Only when all the information is gathered can the case be evaluated.
In the end, if the claim cannot be settled and litigation is required, the jury determines what the case is worth based on the evidence presented at trial.
Missouri follows the American Rule, which (absent statutory or contractual exception) requires all parties to pay their expenses of litigation.
For example, fees must be paid to the Court to file a law suit. When witnesses are deposed to find out what they know about the claim, fees must be paid to court reporters to preserve and transcribe the testimony. Medical records and governmental reports require payment of fees, and some research facilities require fee payments.
In personal injury cases, the medical testimony of the doctors may be outlined by their records, but the details have to be presented by live, or deposition, testimony. Medical testing also requires payment of fees. Depositions of doctors and other medical professionals are extremely expensive.
Finally, liability experts, accident or forensic reconstruction experts, damage experts (such as vocational experts or economists), are all expensive as well.
Generally, the defendant's insurance company does not have to pay your medical bills until the insured defendant is found legally liable to you -- meaning after a trial. That said, occasionally the defendant's insurance company will pay your medical bills, but it is a fairly uncommon occurrence.
Instead, you can have all your medical bills paid by your health insurance or, if the injury occurs at work, your employer’s Workers Compensation coverage may pay for your medical treatment.
Generally, Missouri does not allow insurance companies to have a right of reimbursement (or subrogation) in personal injury cases. However, there are a number of exceptions, including Medicare, Medicaid, military health benefits, and some (not all) group health insurance plans qualified under the federal E.R.I.S.A. statutes. Each case will be different.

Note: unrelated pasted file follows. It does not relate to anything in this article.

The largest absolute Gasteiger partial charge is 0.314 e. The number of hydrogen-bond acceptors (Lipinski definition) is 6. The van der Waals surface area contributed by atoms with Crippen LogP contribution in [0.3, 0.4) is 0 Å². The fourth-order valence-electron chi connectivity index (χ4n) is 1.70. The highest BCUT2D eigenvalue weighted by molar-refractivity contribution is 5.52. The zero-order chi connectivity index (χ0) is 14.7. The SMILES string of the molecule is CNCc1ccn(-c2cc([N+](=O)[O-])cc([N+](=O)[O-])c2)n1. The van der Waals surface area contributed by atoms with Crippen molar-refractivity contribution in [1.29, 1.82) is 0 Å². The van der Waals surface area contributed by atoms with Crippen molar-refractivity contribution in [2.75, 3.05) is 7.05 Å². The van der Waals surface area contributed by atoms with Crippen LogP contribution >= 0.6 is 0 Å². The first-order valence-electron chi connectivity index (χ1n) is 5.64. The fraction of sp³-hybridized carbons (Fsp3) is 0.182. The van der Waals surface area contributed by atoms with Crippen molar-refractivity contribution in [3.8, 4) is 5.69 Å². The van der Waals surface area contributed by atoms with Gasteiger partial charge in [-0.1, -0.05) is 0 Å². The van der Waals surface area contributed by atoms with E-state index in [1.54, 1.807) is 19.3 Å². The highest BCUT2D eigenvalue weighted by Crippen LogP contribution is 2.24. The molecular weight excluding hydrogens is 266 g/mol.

While this is a common question, there is no good answer. Every case is different.
First, no reasonable effort to resolve a case for legitimate value can be made until the injured person has reached maximum medical improvement, and all their damages (including permanent injuries) can be evaluated and understood.
Second, production of a complete demand, evaluation by the carrier, and the pre-litigation negotiation process take time.
Third, and perhaps most importantly, there is no requirement that the insurance carrier for the negligent defendant settle with anyone in Missouri. Payment by a third-party insurance carrier is not mandatory until its insured defendant has been found legally liable to make payment after trial.
While many cases will settle by agreement, the insurance carrier (or the negligent defendant in some instances) can demand a trial before payment is mandatory.
The entire process can be complex, and injured people are encouraged to consult with an attorney about the process -- and consider hiring counsel to prosecute the claim instead of doing it themselves. If a pre-litigation claim is not managed with future litigation as a consideration, mistakes by individuals in the claim process can adversely affect an attorney's effectiveness in any later litigation.
Missouri ethics rules do authorize contingency fees for some types of cases, but not all. As a general rule, contingency fees cannot be charged in criminal defense cases, or in most domestic relations cases.
Generally speaking, in personal injury cases attorneys can agree to work on the case without charging on-going hourly attorneys’ fees. Instead, the fees are paid on a percentage basis from any recovery made at the end of the case.
In other words, if the attorney agrees to work on a contingency fee basis, and does not obtain a recovery for the client, no attorneys’ fees will be owed at the end of the case.
This is a standard question in every personal injury case, and the answer will always be different in every case.
Questions of liability and comparative fault can have a profound effect on the value of a case.
The past and future economic damages are another important issue, and the degree to which these damages can be proven to the satisfaction of a jury have an effect as well.
The venue in which a trial will be held also has a profound effect on the value of a case. Each jurisdiction has a different pool of potential jurors, some of whom may be more conservative than others when it comes to valuing a case.
Finally, the cost to present a case to a jury is another important issue, given that Missouri generally requires each litigant to pay their own case expenses (called the American Rule). For that reason, consideration must be given to the cost of paying for liability or damage experts. Further, the testimony or depositions of doctors often are extremely expensive.
The cost to present all those expensive witnesses at trial can be avoided in the event of a settlement.